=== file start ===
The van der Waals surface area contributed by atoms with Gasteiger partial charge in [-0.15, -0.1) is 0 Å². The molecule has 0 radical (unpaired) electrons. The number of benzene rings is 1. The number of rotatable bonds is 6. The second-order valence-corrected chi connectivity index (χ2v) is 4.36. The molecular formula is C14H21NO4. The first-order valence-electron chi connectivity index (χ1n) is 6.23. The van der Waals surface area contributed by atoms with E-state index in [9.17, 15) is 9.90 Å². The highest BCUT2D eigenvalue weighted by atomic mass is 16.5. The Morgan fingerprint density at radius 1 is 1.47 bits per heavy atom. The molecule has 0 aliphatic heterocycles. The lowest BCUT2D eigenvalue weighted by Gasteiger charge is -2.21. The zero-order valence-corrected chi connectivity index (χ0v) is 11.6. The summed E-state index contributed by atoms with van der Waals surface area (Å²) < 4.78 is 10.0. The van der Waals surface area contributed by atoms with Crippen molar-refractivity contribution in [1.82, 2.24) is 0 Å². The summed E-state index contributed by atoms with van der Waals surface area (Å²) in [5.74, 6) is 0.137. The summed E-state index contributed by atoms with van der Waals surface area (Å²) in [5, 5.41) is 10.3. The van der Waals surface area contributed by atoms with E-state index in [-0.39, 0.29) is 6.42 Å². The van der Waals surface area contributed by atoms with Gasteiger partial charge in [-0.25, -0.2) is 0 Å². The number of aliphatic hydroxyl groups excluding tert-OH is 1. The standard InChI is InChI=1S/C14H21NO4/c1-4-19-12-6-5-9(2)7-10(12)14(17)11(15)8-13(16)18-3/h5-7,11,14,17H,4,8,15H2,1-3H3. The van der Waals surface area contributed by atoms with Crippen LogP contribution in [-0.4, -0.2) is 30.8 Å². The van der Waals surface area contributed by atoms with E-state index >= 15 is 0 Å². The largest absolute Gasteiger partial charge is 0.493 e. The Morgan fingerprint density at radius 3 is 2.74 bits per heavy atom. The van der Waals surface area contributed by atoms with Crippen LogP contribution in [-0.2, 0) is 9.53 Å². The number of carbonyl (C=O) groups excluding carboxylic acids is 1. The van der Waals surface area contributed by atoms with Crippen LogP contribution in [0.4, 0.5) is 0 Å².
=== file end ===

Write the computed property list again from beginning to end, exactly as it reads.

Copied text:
The van der Waals surface area contributed by atoms with Gasteiger partial charge in [-0.15, -0.1) is 0 Å². The molecule has 0 radical (unpaired) electrons. The number of benzene rings is 1. The number of rotatable bonds is 6. The second-order valence-corrected chi connectivity index (χ2v) is 4.36. The molecular formula is C14H21NO4. The first-order valence-electron chi connectivity index (χ1n) is 6.23. The van der Waals surface area contributed by atoms with E-state index in [9.17, 15) is 9.90 Å². The highest BCUT2D eigenvalue weighted by atomic mass is 16.5. The Morgan fingerprint density at radius 1 is 1.47 bits per heavy atom. The molecule has 0 aliphatic heterocycles. The lowest BCUT2D eigenvalue weighted by Gasteiger charge is -2.21. The zero-order valence-corrected chi connectivity index (χ0v) is 11.6. The summed E-state index contributed by atoms with van der Waals surface area (Å²) < 4.78 is 10.0. The van der Waals surface area contributed by atoms with Crippen molar-refractivity contribution in [1.82, 2.24) is 0 Å². The summed E-state index contributed by atoms with van der Waals surface area (Å²) in [5.74, 6) is 0.137. The summed E-state index contributed by atoms with van der Waals surface area (Å²) in [5, 5.41) is 10.3. The van der Waals surface area contributed by atoms with E-state index in [-0.39, 0.29) is 6.42 Å². The van der Waals surface area contributed by atoms with Gasteiger partial charge in [-0.25, -0.2) is 0 Å². The number of aliphatic hydroxyl groups excluding tert-OH is 1. The standard InChI is InChI=1S/C14H21NO4/c1-4-19-12-6-5-9(2)7-10(12)14(17)11(15)8-13(16)18-3/h5-7,11,14,17H,4,8,15H2,1-3H3. The van der Waals surface area contributed by atoms with Crippen LogP contribution in [-0.4, -0.2) is 30.8 Å². The van der Waals surface area contributed by atoms with E-state index >= 15 is 0 Å². The largest absolute Gasteiger partial charge is 0.493 e. The Morgan fingerprint density at radius 3 is 2.74 bits per heavy atom. The van der Waals surface area contributed by atoms with Crippen LogP contribution in [-0.2, 0) is 9.53 Å². The number of carbonyl (C=O) groups excluding carboxylic acids is 1. The van der Waals surface area contributed by atoms with Crippen LogP contribution in [0.4, 0.5) is 0 Å².